Body mass index and dementia risk: Is there a connection?

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The researchers investigated the BMI-dementia association using raw unpublished data from more than 1.3 million adults in Europe, the United States, and Asia.
The researchers investigated the BMI-dementia association using raw unpublished data from more than 1.3 million adults in Europe, the United States, and Asia.

Higher body mass index (BMI) is associated with increased dementia risk when weight was measured more than 20 years before dementia diagnosis, but this association is reversed when BMI was assessed less than 10 years before dementia diagnosis, according to a study in Alzheimer's & Dementia.

Researchers, led by Mika Kivimäk, PhD, from the Department of Epidemiology and Public Health at the University College London in the UK, analyzed 39 prospective cohort studies that included a total of 1,349,857 participants from Europe, the United States, and Asia with no history of dementia; were population based with BMI assessed from all participants before the ascertainment of dementia; recorded hospital-treated dementia or dementia deaths; and had accrued a minimum of 3 years of follow-up.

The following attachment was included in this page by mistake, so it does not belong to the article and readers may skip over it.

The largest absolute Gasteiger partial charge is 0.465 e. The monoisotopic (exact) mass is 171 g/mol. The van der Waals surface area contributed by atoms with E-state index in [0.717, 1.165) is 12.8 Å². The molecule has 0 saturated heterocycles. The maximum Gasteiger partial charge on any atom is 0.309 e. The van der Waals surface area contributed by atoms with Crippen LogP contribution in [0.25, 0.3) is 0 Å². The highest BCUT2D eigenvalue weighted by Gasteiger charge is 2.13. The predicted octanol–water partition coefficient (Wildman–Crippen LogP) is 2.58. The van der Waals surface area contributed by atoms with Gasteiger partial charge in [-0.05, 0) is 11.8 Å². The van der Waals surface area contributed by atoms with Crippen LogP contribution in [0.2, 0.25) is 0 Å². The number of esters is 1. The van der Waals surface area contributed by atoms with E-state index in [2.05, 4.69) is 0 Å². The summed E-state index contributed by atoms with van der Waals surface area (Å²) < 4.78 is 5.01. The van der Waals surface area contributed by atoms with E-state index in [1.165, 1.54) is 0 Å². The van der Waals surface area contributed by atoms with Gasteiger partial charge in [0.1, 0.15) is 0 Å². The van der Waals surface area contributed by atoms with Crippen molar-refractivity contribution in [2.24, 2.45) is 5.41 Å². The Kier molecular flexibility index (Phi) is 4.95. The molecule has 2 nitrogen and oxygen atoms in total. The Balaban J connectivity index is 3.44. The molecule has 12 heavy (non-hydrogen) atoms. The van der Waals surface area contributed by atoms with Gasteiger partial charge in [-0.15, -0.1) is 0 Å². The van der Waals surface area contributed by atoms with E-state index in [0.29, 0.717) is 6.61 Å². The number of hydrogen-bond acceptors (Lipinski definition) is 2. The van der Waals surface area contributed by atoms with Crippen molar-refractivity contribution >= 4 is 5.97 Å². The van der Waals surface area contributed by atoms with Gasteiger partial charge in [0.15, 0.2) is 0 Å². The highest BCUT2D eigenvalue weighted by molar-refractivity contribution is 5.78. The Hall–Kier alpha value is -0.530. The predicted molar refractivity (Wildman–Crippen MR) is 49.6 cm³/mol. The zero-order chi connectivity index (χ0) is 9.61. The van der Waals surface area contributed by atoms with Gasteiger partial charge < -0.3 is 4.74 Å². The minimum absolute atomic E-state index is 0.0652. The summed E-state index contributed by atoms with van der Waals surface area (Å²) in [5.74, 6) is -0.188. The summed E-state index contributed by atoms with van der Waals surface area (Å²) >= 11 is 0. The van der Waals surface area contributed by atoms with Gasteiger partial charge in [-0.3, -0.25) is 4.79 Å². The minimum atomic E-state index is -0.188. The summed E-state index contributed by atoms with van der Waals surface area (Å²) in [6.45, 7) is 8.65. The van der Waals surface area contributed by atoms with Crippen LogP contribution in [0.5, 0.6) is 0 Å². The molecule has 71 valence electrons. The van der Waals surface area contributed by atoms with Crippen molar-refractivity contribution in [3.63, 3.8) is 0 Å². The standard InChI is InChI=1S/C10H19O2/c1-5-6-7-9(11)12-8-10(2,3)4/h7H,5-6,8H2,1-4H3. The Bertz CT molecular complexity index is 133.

The authors also considered education/socioeconomic position (categorized as high, intermediate, and low), smoking (current smoker vs nonsmoker), and prevalent cardiometabolic disease (coronary heart disease, stroke, and diabetes; 1 or more vs none).

The mean follow-up across studies was 16.1 years (4.3 to 37.7 years). Over the 21,798,141 person-years at risk in the participants, 6,894 incident dementia cases were recorded. The age-, sex-, and ethnicity-adjusted hazard ratio per 5-kg/m2 increase in BMI was 0.87. When BMI was assessed at 10 years, 10 to 20 years, and >20 years before dementia diagnosis, hazard ratios per 5-kg/m2 increase in BMI for dementia were 0.71, 0.94, and 1.16, respectively.

“Taken together, these findings provide new evidence for the hypothesis that the association between BMI and dementia is attributable to two distinct processes; one of which is a harmful effect of higher BMI and the other reverse causation bias contributing to an inverse association between BMI and dementia,” the authors stated. “By dissecting these processes in stratified analyses, our study provides a plausible explanation for the inconsistencies in some of the prior studies on BMI and dementia.”

Reference

Kivimäki M, Luukkonen R, Batty GD, et al. Body mass index and risk of dementia: Analysis of individual-level data from 1.3 million individuals. Alzheimers Dement. 2017 Nov 21. doi: 10.1016/j.jalz.2017.09.016

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